It takes many years of academic study and professional experience to qualify as a chartered surveyor. Once qualified, however, you have the potential to work on the most exciting projects of our age, creating the next world class stadium, protecting the world's reefs, laying pipelines on the seabed, planning cities, creating man-made islands or designing computer games.
But for those who don't wish to follow the traditional route of a RICS-accredited degree course as a first step, there is another way. The Chartered Surveyors Training Trust (CSTT) supports people embarking on a career in surveying right the way through to chartered status, including people who have left school with limited academic qualifications. The Trust is particularly focused on people who face barriers getting into the profession; be it financial, academic or social.
"We have a five stage recruitment procedure," says Jane Rutherford, the Trust's marketing manager. "The process begins with an application form where we look for people who demonstrate a passion for surveying. We then invite applicants to an assessment day where we assess them for a range of skill competencies including teamwork and problem solving. If successful they proceed to interview stage to ascertain their abilities and to find how much they know about the profession. All Applicants are given interview training to give them the best chance to impress a potential employer. CSTT promotes the Apprenticeship scheme to firms, secures trainee placements and then sends applicant CVs to prospective employers; with the firm ultimately deciding who to interview and employ."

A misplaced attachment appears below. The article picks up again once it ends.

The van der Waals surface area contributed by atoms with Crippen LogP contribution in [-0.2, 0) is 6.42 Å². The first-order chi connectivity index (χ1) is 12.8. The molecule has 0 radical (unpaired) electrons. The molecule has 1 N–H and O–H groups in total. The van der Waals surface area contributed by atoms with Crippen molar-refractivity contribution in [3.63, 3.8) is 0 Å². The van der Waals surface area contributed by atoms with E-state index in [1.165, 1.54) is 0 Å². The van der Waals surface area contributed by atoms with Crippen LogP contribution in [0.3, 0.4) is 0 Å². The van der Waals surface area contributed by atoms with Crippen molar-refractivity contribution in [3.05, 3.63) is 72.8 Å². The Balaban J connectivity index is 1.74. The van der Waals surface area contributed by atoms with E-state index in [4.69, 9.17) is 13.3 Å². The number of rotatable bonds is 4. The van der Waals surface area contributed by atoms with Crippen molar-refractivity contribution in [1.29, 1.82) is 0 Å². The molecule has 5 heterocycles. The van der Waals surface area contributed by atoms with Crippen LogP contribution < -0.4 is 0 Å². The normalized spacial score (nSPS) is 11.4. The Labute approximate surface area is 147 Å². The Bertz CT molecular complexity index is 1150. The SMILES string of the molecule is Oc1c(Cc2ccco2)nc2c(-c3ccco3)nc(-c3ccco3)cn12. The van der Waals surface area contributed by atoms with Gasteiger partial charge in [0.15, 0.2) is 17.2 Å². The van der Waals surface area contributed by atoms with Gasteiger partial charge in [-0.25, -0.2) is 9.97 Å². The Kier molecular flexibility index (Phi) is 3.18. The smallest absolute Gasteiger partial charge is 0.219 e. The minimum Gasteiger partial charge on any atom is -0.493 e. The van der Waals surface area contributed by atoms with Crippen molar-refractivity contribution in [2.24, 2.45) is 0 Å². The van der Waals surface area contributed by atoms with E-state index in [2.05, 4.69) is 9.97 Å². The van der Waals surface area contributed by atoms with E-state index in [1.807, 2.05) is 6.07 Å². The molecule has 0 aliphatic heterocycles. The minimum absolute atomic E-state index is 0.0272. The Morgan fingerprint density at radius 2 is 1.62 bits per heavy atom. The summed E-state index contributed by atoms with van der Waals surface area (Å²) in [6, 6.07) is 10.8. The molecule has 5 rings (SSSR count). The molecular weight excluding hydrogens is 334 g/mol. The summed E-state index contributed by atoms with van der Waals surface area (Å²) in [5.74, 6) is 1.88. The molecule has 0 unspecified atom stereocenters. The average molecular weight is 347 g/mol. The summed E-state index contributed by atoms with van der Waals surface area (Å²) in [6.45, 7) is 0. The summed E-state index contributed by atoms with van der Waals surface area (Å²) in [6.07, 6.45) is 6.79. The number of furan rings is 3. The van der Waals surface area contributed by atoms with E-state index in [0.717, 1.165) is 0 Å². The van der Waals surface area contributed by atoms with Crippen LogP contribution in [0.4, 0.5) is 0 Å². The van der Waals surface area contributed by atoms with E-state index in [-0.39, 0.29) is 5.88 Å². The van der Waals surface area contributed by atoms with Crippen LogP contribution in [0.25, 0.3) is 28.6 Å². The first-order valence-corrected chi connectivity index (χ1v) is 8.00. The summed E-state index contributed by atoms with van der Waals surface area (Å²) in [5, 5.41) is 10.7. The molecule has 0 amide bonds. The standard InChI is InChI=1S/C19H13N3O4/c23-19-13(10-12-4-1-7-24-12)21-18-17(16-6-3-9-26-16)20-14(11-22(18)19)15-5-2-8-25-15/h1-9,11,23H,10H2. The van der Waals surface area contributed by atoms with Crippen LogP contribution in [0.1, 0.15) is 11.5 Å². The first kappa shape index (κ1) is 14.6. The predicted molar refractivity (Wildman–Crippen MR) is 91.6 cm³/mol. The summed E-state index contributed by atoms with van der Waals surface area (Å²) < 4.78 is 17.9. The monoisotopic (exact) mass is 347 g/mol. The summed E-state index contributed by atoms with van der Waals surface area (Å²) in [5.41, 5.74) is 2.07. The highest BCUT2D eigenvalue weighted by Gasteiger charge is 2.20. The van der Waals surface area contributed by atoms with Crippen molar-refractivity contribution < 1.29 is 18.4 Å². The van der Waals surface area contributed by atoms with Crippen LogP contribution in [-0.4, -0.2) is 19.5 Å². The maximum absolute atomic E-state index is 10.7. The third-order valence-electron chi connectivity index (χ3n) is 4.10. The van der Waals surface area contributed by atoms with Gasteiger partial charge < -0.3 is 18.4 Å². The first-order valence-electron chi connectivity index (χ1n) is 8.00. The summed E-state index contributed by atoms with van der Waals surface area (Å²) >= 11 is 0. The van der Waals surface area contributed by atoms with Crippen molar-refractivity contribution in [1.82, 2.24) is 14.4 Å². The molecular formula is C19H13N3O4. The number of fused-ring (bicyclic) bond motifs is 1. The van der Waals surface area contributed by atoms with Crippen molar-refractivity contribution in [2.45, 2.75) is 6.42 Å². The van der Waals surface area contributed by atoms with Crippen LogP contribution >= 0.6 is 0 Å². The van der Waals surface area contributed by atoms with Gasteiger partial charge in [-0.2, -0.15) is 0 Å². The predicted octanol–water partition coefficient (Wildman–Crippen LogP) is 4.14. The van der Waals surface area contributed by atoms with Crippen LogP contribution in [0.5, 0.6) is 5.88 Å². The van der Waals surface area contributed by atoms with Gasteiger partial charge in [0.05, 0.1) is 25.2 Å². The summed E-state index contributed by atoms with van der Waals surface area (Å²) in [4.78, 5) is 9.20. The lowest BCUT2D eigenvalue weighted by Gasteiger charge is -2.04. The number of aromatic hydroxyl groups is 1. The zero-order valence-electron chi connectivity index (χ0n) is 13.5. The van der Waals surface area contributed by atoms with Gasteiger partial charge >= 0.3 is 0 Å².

Successful candidates work four days a week on the job spending one day a week at college. If the candidate is aged 16 or 17 they spend a year doing a "First Step" qualification which introduces them to surveying and general business practices. This leads onto a two-year diploma in surveying practice from the College of Estate Management, via distance learning facilitated by the Trust. Trainees then enter the third year of a five-year part-time RICS accredited degree. Fees are paid for by the Trust which is funded by employers and the Learning and Skills Council. Trainees begin the Assessment of Professional Competence (APC) qualification in the final year of their degree. This qualification would usually take two years to complete but due to the work experience gained through working part-time, CSTT trainees are able to fast track.